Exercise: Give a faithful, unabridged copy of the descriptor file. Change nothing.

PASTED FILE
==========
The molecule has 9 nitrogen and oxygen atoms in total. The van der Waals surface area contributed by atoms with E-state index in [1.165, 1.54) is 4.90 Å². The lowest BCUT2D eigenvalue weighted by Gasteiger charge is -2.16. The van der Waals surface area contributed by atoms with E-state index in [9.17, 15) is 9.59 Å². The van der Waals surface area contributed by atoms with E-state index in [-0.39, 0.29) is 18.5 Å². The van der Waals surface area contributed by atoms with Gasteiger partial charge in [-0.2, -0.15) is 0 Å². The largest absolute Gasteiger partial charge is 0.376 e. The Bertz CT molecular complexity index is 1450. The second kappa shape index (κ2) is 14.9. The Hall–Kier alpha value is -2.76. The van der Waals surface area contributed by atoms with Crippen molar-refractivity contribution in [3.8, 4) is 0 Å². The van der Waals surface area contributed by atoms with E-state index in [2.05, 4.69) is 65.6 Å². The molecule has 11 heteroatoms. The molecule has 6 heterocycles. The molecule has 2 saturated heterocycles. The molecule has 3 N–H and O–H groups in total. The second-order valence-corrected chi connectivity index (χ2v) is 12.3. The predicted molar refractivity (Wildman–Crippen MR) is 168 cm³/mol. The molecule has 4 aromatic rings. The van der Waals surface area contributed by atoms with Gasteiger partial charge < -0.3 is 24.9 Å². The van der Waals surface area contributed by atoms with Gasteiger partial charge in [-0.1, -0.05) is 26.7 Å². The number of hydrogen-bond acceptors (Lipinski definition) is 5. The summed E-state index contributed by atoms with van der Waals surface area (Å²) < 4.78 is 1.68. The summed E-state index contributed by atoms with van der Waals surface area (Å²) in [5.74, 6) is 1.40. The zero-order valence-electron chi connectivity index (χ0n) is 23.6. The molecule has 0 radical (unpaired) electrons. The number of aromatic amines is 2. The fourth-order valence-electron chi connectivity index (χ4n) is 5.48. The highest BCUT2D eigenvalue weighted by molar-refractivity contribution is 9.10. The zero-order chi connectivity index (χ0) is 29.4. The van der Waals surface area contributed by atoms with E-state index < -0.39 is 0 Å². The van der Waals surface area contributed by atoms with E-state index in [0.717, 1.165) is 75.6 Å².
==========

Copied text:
The molecule has 9 nitrogen and oxygen atoms in total. The van der Waals surface area contributed by atoms with E-state index in [1.165, 1.54) is 4.90 Å². The lowest BCUT2D eigenvalue weighted by Gasteiger charge is -2.16. The van der Waals surface area contributed by atoms with E-state index in [9.17, 15) is 9.59 Å². The van der Waals surface area contributed by atoms with E-state index in [-0.39, 0.29) is 18.5 Å². The van der Waals surface area contributed by atoms with Gasteiger partial charge in [-0.2, -0.15) is 0 Å². The largest absolute Gasteiger partial charge is 0.376 e. The Bertz CT molecular complexity index is 1450. The second kappa shape index (κ2) is 14.9. The Hall–Kier alpha value is -2.76. The van der Waals surface area contributed by atoms with Crippen molar-refractivity contribution in [3.8, 4) is 0 Å². The van der Waals surface area contributed by atoms with E-state index in [2.05, 4.69) is 65.6 Å². The molecule has 11 heteroatoms. The molecule has 6 heterocycles. The molecule has 2 saturated heterocycles. The molecule has 3 N–H and O–H groups in total. The second-order valence-corrected chi connectivity index (χ2v) is 12.3. The predicted molar refractivity (Wildman–Crippen MR) is 168 cm³/mol. The molecule has 4 aromatic rings. The van der Waals surface area contributed by atoms with Gasteiger partial charge < -0.3 is 24.9 Å². The van der Waals surface area contributed by atoms with Gasteiger partial charge in [-0.1, -0.05) is 26.7 Å². The number of hydrogen-bond acceptors (Lipinski definition) is 5. The summed E-state index contributed by atoms with van der Waals surface area (Å²) < 4.78 is 1.68. The summed E-state index contributed by atoms with van der Waals surface area (Å²) in [5.74, 6) is 1.40. The zero-order valence-electron chi connectivity index (χ0n) is 23.6. The molecule has 0 radical (unpaired) electrons. The number of aromatic amines is 2. The fourth-order valence-electron chi connectivity index (χ4n) is 5.48. The highest BCUT2D eigenvalue weighted by molar-refractivity contribution is 9.10. The zero-order chi connectivity index (χ0) is 29.4. The van der Waals surface area contributed by atoms with E-state index < -0.39 is 0 Å². The van der Waals surface area contributed by atoms with E-state index in [0.717, 1.165) is 75.6 Å².